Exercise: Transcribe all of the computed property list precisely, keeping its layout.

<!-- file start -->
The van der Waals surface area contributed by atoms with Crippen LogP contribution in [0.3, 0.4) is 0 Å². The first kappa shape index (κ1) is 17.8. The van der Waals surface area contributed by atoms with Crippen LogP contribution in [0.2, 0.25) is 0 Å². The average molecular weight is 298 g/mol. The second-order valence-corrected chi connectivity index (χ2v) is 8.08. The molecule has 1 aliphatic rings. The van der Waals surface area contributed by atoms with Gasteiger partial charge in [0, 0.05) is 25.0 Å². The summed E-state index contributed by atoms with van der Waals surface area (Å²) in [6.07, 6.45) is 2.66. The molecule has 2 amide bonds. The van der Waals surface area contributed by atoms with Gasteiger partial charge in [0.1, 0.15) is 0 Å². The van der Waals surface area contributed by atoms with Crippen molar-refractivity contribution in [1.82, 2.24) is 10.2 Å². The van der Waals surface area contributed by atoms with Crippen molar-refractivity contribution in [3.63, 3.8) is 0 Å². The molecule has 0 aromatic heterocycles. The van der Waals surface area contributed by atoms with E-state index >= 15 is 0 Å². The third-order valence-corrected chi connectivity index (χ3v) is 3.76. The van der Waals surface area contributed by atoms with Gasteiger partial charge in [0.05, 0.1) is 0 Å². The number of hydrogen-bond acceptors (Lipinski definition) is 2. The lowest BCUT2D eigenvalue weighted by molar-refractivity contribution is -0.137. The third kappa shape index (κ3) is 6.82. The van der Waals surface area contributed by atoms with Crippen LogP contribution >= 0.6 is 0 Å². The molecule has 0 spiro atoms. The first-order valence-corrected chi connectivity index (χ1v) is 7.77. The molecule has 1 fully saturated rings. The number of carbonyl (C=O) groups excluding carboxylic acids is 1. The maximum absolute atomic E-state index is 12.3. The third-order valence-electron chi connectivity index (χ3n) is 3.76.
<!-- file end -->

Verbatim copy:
The van der Waals surface area contributed by atoms with Crippen LogP contribution in [0.3, 0.4) is 0 Å². The first kappa shape index (κ1) is 17.8. The van der Waals surface area contributed by atoms with Crippen LogP contribution in [0.2, 0.25) is 0 Å². The average molecular weight is 298 g/mol. The second-order valence-corrected chi connectivity index (χ2v) is 8.08. The molecule has 1 aliphatic rings. The van der Waals surface area contributed by atoms with Gasteiger partial charge in [0, 0.05) is 25.0 Å². The summed E-state index contributed by atoms with van der Waals surface area (Å²) in [6.07, 6.45) is 2.66. The molecule has 2 amide bonds. The van der Waals surface area contributed by atoms with Gasteiger partial charge in [0.1, 0.15) is 0 Å². The van der Waals surface area contributed by atoms with Crippen molar-refractivity contribution in [1.82, 2.24) is 10.2 Å². The van der Waals surface area contributed by atoms with Crippen molar-refractivity contribution in [3.63, 3.8) is 0 Å². The molecule has 0 aromatic heterocycles. The van der Waals surface area contributed by atoms with E-state index >= 15 is 0 Å². The third-order valence-corrected chi connectivity index (χ3v) is 3.76. The van der Waals surface area contributed by atoms with Gasteiger partial charge in [0.05, 0.1) is 0 Å². The number of hydrogen-bond acceptors (Lipinski definition) is 2. The lowest BCUT2D eigenvalue weighted by molar-refractivity contribution is -0.137. The third kappa shape index (κ3) is 6.82. The van der Waals surface area contributed by atoms with Crippen LogP contribution >= 0.6 is 0 Å². The molecule has 0 spiro atoms. The first-order valence-corrected chi connectivity index (χ1v) is 7.77. The molecule has 1 fully saturated rings. The number of carbonyl (C=O) groups excluding carboxylic acids is 1. The maximum absolute atomic E-state index is 12.3. The third-order valence-electron chi connectivity index (χ3n) is 3.76.